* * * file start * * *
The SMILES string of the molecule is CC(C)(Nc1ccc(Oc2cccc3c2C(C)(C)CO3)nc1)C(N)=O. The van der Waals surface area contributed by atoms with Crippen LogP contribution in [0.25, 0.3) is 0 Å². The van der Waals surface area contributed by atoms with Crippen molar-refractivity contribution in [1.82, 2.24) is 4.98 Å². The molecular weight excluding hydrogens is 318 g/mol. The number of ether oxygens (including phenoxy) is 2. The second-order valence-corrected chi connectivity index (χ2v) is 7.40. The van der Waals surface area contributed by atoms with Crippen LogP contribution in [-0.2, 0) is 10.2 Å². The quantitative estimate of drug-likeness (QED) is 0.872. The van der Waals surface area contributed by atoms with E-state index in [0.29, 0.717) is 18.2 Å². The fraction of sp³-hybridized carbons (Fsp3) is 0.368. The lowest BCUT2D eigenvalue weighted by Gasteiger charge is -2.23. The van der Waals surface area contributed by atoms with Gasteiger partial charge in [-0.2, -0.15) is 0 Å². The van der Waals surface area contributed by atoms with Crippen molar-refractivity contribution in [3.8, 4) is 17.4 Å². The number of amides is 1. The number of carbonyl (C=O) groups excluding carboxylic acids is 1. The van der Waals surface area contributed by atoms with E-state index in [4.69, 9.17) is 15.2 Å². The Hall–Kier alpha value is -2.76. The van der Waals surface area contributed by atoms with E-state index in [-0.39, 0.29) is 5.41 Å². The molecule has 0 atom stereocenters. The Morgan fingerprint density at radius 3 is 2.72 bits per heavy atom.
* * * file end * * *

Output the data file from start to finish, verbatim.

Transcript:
The SMILES string of the molecule is CC(C)(Nc1ccc(Oc2cccc3c2C(C)(C)CO3)nc1)C(N)=O. The van der Waals surface area contributed by atoms with Crippen LogP contribution in [0.25, 0.3) is 0 Å². The van der Waals surface area contributed by atoms with Crippen molar-refractivity contribution in [1.82, 2.24) is 4.98 Å². The molecular weight excluding hydrogens is 318 g/mol. The number of ether oxygens (including phenoxy) is 2. The second-order valence-corrected chi connectivity index (χ2v) is 7.40. The van der Waals surface area contributed by atoms with Crippen LogP contribution in [-0.2, 0) is 10.2 Å². The quantitative estimate of drug-likeness (QED) is 0.872. The van der Waals surface area contributed by atoms with E-state index in [0.29, 0.717) is 18.2 Å². The fraction of sp³-hybridized carbons (Fsp3) is 0.368. The lowest BCUT2D eigenvalue weighted by Gasteiger charge is -2.23. The van der Waals surface area contributed by atoms with Gasteiger partial charge in [-0.2, -0.15) is 0 Å². The van der Waals surface area contributed by atoms with Crippen molar-refractivity contribution in [3.8, 4) is 17.4 Å². The number of amides is 1. The number of carbonyl (C=O) groups excluding carboxylic acids is 1. The van der Waals surface area contributed by atoms with E-state index in [4.69, 9.17) is 15.2 Å². The Hall–Kier alpha value is -2.76. The van der Waals surface area contributed by atoms with E-state index in [-0.39, 0.29) is 5.41 Å². The molecule has 0 atom stereocenters. The Morgan fingerprint density at radius 3 is 2.72 bits per heavy atom.